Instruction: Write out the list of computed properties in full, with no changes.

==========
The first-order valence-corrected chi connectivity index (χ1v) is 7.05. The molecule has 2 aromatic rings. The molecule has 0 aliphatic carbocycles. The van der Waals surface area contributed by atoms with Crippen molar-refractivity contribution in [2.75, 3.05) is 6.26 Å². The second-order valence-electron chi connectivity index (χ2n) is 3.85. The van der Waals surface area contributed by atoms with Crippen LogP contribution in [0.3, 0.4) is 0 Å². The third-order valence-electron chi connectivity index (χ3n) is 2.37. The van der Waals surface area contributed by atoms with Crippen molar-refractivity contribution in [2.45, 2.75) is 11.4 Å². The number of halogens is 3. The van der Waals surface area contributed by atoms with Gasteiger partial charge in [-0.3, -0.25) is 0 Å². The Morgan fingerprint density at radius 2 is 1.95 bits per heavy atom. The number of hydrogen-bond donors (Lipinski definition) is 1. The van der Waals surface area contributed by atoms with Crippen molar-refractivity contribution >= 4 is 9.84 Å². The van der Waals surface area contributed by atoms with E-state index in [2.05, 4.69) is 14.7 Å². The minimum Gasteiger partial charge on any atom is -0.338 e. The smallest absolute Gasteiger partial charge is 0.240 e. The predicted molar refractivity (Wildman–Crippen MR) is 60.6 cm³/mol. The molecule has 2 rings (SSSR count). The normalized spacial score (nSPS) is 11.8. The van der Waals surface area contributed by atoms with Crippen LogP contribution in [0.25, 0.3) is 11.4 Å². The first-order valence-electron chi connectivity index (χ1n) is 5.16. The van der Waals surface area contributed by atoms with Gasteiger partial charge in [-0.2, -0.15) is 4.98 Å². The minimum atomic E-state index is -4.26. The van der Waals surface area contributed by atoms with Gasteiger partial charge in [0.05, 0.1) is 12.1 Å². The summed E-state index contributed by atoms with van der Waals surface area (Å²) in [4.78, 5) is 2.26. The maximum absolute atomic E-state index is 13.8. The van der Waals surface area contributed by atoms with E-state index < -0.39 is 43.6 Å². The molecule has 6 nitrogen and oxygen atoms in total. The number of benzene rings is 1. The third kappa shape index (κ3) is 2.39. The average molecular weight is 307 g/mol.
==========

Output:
The first-order valence-corrected chi connectivity index (χ1v) is 7.05. The molecule has 2 aromatic rings. The molecule has 0 aliphatic carbocycles. The van der Waals surface area contributed by atoms with Crippen molar-refractivity contribution in [2.75, 3.05) is 6.26 Å². The second-order valence-electron chi connectivity index (χ2n) is 3.85. The van der Waals surface area contributed by atoms with Crippen LogP contribution in [0.3, 0.4) is 0 Å². The third-order valence-electron chi connectivity index (χ3n) is 2.37. The van der Waals surface area contributed by atoms with Crippen molar-refractivity contribution in [2.45, 2.75) is 11.4 Å². The number of halogens is 3. The van der Waals surface area contributed by atoms with Gasteiger partial charge in [-0.3, -0.25) is 0 Å². The Morgan fingerprint density at radius 2 is 1.95 bits per heavy atom. The number of hydrogen-bond donors (Lipinski definition) is 1. The van der Waals surface area contributed by atoms with Crippen molar-refractivity contribution >= 4 is 9.84 Å². The van der Waals surface area contributed by atoms with E-state index in [2.05, 4.69) is 14.7 Å². The minimum Gasteiger partial charge on any atom is -0.338 e. The smallest absolute Gasteiger partial charge is 0.240 e. The predicted molar refractivity (Wildman–Crippen MR) is 60.6 cm³/mol. The molecule has 2 rings (SSSR count). The normalized spacial score (nSPS) is 11.8. The van der Waals surface area contributed by atoms with Crippen LogP contribution in [0.25, 0.3) is 11.4 Å². The first-order valence-electron chi connectivity index (χ1n) is 5.16. The van der Waals surface area contributed by atoms with Gasteiger partial charge in [-0.2, -0.15) is 4.98 Å². The minimum atomic E-state index is -4.26. The van der Waals surface area contributed by atoms with Gasteiger partial charge in [0.05, 0.1) is 12.1 Å². The summed E-state index contributed by atoms with van der Waals surface area (Å²) in [4.78, 5) is 2.26. The maximum absolute atomic E-state index is 13.8. The van der Waals surface area contributed by atoms with E-state index < -0.39 is 43.6 Å². The molecule has 6 nitrogen and oxygen atoms in total. The number of benzene rings is 1. The third kappa shape index (κ3) is 2.39. The average molecular weight is 307 g/mol.